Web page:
Writing for the New York Times, William Yardley investigates the philosophical underpinnings of the Utah Legal Tender Act:
“This is an incremental step in the right direction,” said Lowell Nelson, the interim coordinator for the Campaign for Liberty in Utah, a libertarian group rooted in Ron Paul’s presidential campaign. “If the federal government isn’t going to do it, then we here in Utah ought to be able to establish a monetary system that would survive a crash if and when that happens.”Read the entire article ...
Utah has a strong conservative streak, but there are other reasons why it was first to pass such a law.
For many of its supporters, the new law represents an extension of the notion of preparedness that is nurtured by Utah’s powerful founding institution, the Church of Jesus Christ of Latter-day Saints. Many of the law’s supporters believe policies like stimulus spending, the bank bailout and national health care will soon bankrupt the government, sending inflation soaring. Owning gold and silver, they say, will help protect people.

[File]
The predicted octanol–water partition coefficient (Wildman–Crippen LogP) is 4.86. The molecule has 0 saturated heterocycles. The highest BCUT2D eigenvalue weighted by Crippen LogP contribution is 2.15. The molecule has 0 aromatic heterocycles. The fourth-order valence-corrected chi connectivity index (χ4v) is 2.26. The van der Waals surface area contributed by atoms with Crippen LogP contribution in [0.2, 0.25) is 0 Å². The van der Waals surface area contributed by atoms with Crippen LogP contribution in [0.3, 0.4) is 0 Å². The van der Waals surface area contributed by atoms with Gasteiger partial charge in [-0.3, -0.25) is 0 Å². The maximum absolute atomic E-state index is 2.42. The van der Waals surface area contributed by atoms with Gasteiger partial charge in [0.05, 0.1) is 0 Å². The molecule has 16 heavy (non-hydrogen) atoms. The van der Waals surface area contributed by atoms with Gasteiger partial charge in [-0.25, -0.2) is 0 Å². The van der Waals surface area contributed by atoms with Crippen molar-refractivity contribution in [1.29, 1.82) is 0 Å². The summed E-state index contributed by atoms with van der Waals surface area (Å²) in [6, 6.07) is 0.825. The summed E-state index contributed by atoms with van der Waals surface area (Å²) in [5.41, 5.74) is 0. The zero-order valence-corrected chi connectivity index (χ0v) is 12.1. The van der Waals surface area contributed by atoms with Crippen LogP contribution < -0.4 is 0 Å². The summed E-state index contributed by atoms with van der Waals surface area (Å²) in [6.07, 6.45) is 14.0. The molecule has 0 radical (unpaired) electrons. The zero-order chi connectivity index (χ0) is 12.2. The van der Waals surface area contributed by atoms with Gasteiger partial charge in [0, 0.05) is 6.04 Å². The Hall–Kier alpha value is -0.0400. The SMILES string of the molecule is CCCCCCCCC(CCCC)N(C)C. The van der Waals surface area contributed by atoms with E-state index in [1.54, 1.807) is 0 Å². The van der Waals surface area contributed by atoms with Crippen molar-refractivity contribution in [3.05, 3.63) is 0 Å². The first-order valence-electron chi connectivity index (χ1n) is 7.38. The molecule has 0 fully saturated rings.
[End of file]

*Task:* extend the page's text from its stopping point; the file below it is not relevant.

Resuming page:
“It’s kind of written into our theology that we’re supposed to be prepared for any eventuality,” said Mr. Nelson, who was involved in early meetings with state lawmakers about the law.
Wayne Scholle, the marketing director for Old Glory Mint, in Spanish Fork, Utah, showed off a commemorative silver coin the company made honoring the new law, one he said he hoped could be a model for a future state-minted coin. The front — or obverse — includes an image representing “the miracle of the gulls,” an important story in Mormon folklore in which seagulls are said to have suddenly appeared and eaten insects that were destroying the first crops Mormon settlers raised, a year after arriving in Utah in 1847.
“Their messaging is spot on with this,” Mr. Scholle said. “It’s preparedness. It’s protecting yourself.”